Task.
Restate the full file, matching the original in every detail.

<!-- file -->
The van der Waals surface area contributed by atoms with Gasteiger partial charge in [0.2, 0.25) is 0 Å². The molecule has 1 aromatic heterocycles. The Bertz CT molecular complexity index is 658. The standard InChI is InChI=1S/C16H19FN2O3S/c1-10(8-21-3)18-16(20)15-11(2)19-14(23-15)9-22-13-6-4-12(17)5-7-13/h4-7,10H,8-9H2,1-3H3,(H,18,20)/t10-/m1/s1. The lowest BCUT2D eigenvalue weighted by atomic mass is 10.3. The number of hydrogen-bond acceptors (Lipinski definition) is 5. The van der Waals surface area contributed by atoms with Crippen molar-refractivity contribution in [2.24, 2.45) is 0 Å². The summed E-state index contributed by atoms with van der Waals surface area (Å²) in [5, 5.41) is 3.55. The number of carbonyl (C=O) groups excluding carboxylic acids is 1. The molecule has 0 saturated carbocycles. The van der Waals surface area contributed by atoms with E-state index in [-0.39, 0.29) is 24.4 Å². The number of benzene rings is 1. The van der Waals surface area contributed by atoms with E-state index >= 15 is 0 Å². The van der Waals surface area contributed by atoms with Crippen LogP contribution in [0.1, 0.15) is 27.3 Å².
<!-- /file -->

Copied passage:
The van der Waals surface area contributed by atoms with Gasteiger partial charge in [0.2, 0.25) is 0 Å². The molecule has 1 aromatic heterocycles. The Bertz CT molecular complexity index is 658. The standard InChI is InChI=1S/C16H19FN2O3S/c1-10(8-21-3)18-16(20)15-11(2)19-14(23-15)9-22-13-6-4-12(17)5-7-13/h4-7,10H,8-9H2,1-3H3,(H,18,20)/t10-/m1/s1. The lowest BCUT2D eigenvalue weighted by atomic mass is 10.3. The number of hydrogen-bond acceptors (Lipinski definition) is 5. The van der Waals surface area contributed by atoms with Crippen molar-refractivity contribution in [2.24, 2.45) is 0 Å². The summed E-state index contributed by atoms with van der Waals surface area (Å²) in [5, 5.41) is 3.55. The number of carbonyl (C=O) groups excluding carboxylic acids is 1. The molecule has 0 saturated carbocycles. The van der Waals surface area contributed by atoms with E-state index in [-0.39, 0.29) is 24.4 Å². The number of benzene rings is 1. The van der Waals surface area contributed by atoms with E-state index >= 15 is 0 Å². The van der Waals surface area contributed by atoms with Crippen LogP contribution in [0.1, 0.15) is 27.3 Å².